Meili responded by saying that, “this is the message we hear over and over. He tells us we can’t afford things, we can’t afford childcare, we can’t afford to not have overcrowded classrooms, we don’t deserve high quality healthcare. We do deserve it.” While the Sask Party only has a focus on balancing the budget and doing the bare minimum for its residents, the NDP have promised to invest in Saskatchewan and help the people in Saskatchewan. “What we can’t afford” Meili said, “is four more years of back room deals for the old boys club while ordinary families are struggling across Saskatchewan.”

The rest of the economic questions were answered with similar responses. The NDP promised higher wages, more investment, greater diversification, while the Sask Party promised a balanced budget, and criticized the NDP spending habits. 

When the debate shifted into its third section, from the economy to Indigenous relations, the Sask Party promised to engage with Indigenous communities by strengthening them economically, promising continued support for Indigenous work in the forestry industry. Meili responded by reminding residents that the Sask Party unanimously voted down a legislative mandate to help reduce suicide rates. Saskatchewan has the highest suicide rates of any province, particularly among Indigenous people. Moe’s response was that the Sask Party has their Pillars for Life strategy which he said, “was working.” Hearing that, Molly Thomas, the debate MP, pointedly asked, “over 1000 people have lost their lives in the last five years, larger than the first half of this decade, so how are you measuring your success?” Unfortunately, Moe’s response was cut short by the debate limitations.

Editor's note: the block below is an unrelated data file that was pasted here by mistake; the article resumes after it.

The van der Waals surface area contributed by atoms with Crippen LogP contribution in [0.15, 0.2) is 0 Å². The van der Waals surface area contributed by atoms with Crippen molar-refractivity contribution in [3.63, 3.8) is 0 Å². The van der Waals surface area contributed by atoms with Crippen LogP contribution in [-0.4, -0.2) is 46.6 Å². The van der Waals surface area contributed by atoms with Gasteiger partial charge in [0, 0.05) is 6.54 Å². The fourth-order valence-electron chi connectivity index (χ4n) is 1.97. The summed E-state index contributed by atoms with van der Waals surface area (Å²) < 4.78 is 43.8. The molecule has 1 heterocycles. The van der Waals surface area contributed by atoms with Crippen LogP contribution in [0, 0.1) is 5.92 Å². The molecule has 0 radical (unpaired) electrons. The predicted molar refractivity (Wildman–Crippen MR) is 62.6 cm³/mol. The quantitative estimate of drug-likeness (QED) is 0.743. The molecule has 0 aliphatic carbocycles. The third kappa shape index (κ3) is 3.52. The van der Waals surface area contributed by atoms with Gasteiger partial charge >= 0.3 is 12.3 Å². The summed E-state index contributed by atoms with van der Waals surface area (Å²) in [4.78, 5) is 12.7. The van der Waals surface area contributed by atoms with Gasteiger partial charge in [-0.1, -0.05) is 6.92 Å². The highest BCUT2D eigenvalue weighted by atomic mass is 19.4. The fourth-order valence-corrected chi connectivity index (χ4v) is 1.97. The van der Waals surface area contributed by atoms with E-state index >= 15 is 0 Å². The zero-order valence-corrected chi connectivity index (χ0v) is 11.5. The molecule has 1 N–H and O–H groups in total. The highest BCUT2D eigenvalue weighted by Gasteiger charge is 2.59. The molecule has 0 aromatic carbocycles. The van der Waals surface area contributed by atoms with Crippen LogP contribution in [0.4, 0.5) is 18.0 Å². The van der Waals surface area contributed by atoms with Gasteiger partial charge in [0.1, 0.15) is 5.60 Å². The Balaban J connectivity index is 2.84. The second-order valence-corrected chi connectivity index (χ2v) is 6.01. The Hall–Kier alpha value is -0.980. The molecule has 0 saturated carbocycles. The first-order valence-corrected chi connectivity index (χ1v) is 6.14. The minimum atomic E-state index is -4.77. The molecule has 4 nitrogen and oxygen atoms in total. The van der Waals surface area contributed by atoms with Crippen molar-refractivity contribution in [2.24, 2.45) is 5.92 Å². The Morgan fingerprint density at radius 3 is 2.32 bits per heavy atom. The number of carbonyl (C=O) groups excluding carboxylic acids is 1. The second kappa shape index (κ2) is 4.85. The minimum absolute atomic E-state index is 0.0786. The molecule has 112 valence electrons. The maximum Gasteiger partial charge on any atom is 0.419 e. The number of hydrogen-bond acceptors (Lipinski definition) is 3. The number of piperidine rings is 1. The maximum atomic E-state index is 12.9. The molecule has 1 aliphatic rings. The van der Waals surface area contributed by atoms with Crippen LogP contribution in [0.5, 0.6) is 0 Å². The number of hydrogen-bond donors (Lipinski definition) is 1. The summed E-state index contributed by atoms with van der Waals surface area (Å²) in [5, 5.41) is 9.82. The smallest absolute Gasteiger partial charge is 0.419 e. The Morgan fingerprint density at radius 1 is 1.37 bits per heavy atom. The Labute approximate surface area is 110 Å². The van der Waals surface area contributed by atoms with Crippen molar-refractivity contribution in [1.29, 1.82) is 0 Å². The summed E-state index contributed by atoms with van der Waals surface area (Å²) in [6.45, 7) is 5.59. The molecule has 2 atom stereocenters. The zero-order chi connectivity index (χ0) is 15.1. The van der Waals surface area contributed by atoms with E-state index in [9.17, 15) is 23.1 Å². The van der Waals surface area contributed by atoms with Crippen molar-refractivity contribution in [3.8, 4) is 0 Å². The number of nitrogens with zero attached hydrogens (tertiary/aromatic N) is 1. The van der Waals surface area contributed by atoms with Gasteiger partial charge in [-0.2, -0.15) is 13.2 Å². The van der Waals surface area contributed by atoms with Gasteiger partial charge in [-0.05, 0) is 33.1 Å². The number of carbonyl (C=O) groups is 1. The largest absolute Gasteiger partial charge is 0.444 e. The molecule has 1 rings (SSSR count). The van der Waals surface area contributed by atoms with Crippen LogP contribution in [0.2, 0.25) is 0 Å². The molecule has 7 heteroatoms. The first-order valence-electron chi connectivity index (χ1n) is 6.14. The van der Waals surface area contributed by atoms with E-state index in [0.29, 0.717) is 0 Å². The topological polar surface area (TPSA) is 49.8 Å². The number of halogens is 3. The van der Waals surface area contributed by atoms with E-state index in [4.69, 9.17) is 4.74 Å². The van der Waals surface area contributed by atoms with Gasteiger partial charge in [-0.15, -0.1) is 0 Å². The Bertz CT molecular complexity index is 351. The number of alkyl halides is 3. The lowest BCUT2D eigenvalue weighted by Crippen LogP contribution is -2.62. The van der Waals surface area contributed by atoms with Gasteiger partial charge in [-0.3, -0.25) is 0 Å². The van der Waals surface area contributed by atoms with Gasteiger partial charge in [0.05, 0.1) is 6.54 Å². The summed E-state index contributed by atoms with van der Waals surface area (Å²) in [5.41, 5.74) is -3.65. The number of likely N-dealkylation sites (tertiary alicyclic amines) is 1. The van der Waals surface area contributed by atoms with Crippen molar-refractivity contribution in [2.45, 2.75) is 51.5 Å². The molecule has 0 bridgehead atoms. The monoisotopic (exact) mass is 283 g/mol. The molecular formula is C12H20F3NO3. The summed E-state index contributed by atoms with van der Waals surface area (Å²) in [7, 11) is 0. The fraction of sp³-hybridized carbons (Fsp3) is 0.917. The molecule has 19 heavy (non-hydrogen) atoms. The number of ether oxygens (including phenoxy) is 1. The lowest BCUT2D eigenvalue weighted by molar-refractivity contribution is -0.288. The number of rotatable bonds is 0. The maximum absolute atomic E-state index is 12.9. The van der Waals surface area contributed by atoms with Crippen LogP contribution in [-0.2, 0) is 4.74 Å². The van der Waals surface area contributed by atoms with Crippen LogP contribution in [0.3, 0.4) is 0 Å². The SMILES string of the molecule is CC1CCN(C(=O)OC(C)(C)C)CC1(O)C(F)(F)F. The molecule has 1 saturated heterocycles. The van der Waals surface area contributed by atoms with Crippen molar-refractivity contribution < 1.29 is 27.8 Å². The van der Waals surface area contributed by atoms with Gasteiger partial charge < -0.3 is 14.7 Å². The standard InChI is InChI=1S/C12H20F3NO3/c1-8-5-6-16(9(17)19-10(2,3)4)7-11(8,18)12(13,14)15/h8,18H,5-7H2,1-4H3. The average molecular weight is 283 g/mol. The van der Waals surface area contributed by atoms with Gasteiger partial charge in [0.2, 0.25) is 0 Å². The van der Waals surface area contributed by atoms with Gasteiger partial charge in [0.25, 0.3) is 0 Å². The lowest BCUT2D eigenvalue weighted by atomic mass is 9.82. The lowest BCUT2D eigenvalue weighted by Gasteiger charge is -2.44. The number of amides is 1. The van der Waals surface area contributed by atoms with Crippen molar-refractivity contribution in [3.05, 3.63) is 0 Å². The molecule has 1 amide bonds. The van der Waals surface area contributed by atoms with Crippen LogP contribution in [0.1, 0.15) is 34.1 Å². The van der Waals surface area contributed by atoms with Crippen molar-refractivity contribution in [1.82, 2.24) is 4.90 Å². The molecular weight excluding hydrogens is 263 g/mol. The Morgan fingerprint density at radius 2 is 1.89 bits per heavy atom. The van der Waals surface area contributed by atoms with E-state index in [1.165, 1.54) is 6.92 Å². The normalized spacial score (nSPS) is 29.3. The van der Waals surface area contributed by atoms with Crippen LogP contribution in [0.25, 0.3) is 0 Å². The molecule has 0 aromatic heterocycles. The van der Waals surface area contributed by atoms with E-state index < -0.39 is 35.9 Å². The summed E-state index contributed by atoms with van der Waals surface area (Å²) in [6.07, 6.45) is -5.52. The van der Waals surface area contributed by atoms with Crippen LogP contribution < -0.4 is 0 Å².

Regarding education, the Sask Party attempted to act like they hadn’t been cutting education funding for years and promised “continued investment in our schools.” Meili focused on the overcrowding of classrooms and the fact the government needed to promise to do better in terms of class sizes. 

To sum up the debate, both parties managed to represent themselves well. Across the board, the Saskatchewan party Promised to maintain the bare minimum in order to balance the budget. The NDP, while they often lacked specificity, gave a hopeful promise to invest more in Saskatchewan, to get down and tackle large issues like the economy, like Indigenous relations and suicide, and overcrowded classrooms. 

This upcoming election, it’s important to get out and vote, and it’s important to be informed when you go out to vote. For those of you going into your first year at university, this will be the government making decisions throughout your schooling. They’ll be largely responsible for if you see education costs go up or down. For how healthcare will be handled. For the mental health supports people rely on. For those of you about to graduate, this is the government that will affect your ability to find work, find an affordable place to live, and access healthcare.